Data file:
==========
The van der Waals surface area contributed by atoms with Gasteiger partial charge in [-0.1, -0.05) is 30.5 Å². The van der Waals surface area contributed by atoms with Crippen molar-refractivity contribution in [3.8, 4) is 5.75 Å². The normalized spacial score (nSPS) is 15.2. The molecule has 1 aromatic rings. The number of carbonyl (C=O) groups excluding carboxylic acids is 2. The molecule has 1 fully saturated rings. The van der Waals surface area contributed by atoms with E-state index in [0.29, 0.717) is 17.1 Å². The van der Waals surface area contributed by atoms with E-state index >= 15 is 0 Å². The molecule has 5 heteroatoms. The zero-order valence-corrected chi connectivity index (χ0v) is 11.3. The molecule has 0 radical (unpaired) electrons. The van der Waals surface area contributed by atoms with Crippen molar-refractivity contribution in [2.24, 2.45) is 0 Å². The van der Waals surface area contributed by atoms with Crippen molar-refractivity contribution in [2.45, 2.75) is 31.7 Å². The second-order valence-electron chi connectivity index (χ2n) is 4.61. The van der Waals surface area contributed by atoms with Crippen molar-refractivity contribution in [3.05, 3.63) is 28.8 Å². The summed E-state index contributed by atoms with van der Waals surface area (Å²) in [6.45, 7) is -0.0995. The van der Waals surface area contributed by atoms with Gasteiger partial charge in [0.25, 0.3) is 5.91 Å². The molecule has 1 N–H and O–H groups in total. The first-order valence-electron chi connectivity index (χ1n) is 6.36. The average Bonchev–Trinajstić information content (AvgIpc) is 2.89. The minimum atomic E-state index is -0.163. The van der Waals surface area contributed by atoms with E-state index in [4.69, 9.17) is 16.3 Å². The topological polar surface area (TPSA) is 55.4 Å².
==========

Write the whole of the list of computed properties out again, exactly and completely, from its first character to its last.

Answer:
The van der Waals surface area contributed by atoms with Gasteiger partial charge in [-0.1, -0.05) is 30.5 Å². The van der Waals surface area contributed by atoms with Crippen molar-refractivity contribution in [3.8, 4) is 5.75 Å². The normalized spacial score (nSPS) is 15.2. The molecule has 1 aromatic rings. The number of carbonyl (C=O) groups excluding carboxylic acids is 2. The molecule has 1 fully saturated rings. The van der Waals surface area contributed by atoms with E-state index in [0.29, 0.717) is 17.1 Å². The van der Waals surface area contributed by atoms with E-state index >= 15 is 0 Å². The molecule has 5 heteroatoms. The zero-order valence-corrected chi connectivity index (χ0v) is 11.3. The molecule has 0 radical (unpaired) electrons. The van der Waals surface area contributed by atoms with Crippen molar-refractivity contribution in [2.24, 2.45) is 0 Å². The van der Waals surface area contributed by atoms with Crippen molar-refractivity contribution in [2.45, 2.75) is 31.7 Å². The second-order valence-electron chi connectivity index (χ2n) is 4.61. The van der Waals surface area contributed by atoms with Crippen molar-refractivity contribution in [3.05, 3.63) is 28.8 Å². The summed E-state index contributed by atoms with van der Waals surface area (Å²) in [6.45, 7) is -0.0995. The van der Waals surface area contributed by atoms with Gasteiger partial charge in [0.25, 0.3) is 5.91 Å². The molecule has 1 N–H and O–H groups in total. The first-order valence-electron chi connectivity index (χ1n) is 6.36. The average Bonchev–Trinajstić information content (AvgIpc) is 2.89. The minimum atomic E-state index is -0.163. The van der Waals surface area contributed by atoms with E-state index in [4.69, 9.17) is 16.3 Å². The topological polar surface area (TPSA) is 55.4 Å².